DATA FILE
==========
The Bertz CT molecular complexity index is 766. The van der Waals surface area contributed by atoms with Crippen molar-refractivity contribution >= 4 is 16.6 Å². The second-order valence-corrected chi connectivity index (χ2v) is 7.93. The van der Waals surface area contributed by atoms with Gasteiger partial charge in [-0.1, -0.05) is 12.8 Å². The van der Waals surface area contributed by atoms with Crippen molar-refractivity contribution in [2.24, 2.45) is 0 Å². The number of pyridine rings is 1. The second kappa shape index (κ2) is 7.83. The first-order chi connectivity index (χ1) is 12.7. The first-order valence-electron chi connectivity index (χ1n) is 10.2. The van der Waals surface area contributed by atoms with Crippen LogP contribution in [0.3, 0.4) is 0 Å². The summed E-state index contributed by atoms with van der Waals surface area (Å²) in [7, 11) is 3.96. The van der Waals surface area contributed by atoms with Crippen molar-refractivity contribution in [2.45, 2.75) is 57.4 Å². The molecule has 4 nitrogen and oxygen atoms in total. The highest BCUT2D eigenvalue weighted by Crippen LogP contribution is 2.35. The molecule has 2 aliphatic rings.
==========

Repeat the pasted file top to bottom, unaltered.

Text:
The Bertz CT molecular complexity index is 766. The van der Waals surface area contributed by atoms with Crippen molar-refractivity contribution >= 4 is 16.6 Å². The second-order valence-corrected chi connectivity index (χ2v) is 7.93. The van der Waals surface area contributed by atoms with Gasteiger partial charge in [-0.1, -0.05) is 12.8 Å². The van der Waals surface area contributed by atoms with Crippen molar-refractivity contribution in [2.24, 2.45) is 0 Å². The number of pyridine rings is 1. The second kappa shape index (κ2) is 7.83. The first-order chi connectivity index (χ1) is 12.7. The first-order valence-electron chi connectivity index (χ1n) is 10.2. The van der Waals surface area contributed by atoms with Crippen LogP contribution in [0.3, 0.4) is 0 Å². The summed E-state index contributed by atoms with van der Waals surface area (Å²) in [7, 11) is 3.96. The van der Waals surface area contributed by atoms with Crippen molar-refractivity contribution in [2.45, 2.75) is 57.4 Å². The molecule has 4 nitrogen and oxygen atoms in total. The highest BCUT2D eigenvalue weighted by Crippen LogP contribution is 2.35. The molecule has 2 aliphatic rings.